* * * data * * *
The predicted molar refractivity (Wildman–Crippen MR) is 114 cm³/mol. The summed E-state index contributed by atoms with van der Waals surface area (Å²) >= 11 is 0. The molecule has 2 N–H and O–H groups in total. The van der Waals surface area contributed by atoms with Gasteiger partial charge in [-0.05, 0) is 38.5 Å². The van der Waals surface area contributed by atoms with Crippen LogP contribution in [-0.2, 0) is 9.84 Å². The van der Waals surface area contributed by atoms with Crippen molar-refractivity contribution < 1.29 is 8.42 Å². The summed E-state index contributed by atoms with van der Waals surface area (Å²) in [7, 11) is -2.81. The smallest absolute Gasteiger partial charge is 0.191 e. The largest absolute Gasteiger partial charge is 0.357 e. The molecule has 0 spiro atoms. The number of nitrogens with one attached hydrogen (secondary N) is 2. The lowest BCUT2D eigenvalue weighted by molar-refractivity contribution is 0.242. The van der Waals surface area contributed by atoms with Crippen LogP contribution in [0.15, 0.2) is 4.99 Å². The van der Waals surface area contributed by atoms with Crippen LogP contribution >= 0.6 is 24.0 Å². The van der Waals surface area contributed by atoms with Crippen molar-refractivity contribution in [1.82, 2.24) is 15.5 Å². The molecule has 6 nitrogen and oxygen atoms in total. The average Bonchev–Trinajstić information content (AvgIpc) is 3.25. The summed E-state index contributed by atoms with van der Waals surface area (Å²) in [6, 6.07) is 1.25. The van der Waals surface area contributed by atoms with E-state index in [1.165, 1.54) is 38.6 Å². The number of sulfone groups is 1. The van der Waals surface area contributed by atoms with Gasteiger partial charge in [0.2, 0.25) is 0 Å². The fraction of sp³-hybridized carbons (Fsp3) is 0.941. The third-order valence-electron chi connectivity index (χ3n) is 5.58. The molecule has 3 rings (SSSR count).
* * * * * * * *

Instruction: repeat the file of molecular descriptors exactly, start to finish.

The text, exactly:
The predicted molar refractivity (Wildman–Crippen MR) is 114 cm³/mol. The summed E-state index contributed by atoms with van der Waals surface area (Å²) >= 11 is 0. The molecule has 2 N–H and O–H groups in total. The van der Waals surface area contributed by atoms with Gasteiger partial charge in [-0.05, 0) is 38.5 Å². The van der Waals surface area contributed by atoms with Crippen LogP contribution in [-0.2, 0) is 9.84 Å². The van der Waals surface area contributed by atoms with Crippen molar-refractivity contribution < 1.29 is 8.42 Å². The summed E-state index contributed by atoms with van der Waals surface area (Å²) in [7, 11) is -2.81. The smallest absolute Gasteiger partial charge is 0.191 e. The largest absolute Gasteiger partial charge is 0.357 e. The molecule has 0 spiro atoms. The number of nitrogens with one attached hydrogen (secondary N) is 2. The lowest BCUT2D eigenvalue weighted by molar-refractivity contribution is 0.242. The van der Waals surface area contributed by atoms with Crippen LogP contribution in [0.15, 0.2) is 4.99 Å². The van der Waals surface area contributed by atoms with Crippen LogP contribution >= 0.6 is 24.0 Å². The van der Waals surface area contributed by atoms with Crippen molar-refractivity contribution in [1.82, 2.24) is 15.5 Å². The molecule has 6 nitrogen and oxygen atoms in total. The average Bonchev–Trinajstić information content (AvgIpc) is 3.25. The summed E-state index contributed by atoms with van der Waals surface area (Å²) in [6, 6.07) is 1.25. The van der Waals surface area contributed by atoms with E-state index in [1.165, 1.54) is 38.6 Å². The number of sulfone groups is 1. The van der Waals surface area contributed by atoms with Gasteiger partial charge in [0.2, 0.25) is 0 Å². The fraction of sp³-hybridized carbons (Fsp3) is 0.941. The third-order valence-electron chi connectivity index (χ3n) is 5.58. The molecule has 3 rings (SSSR count).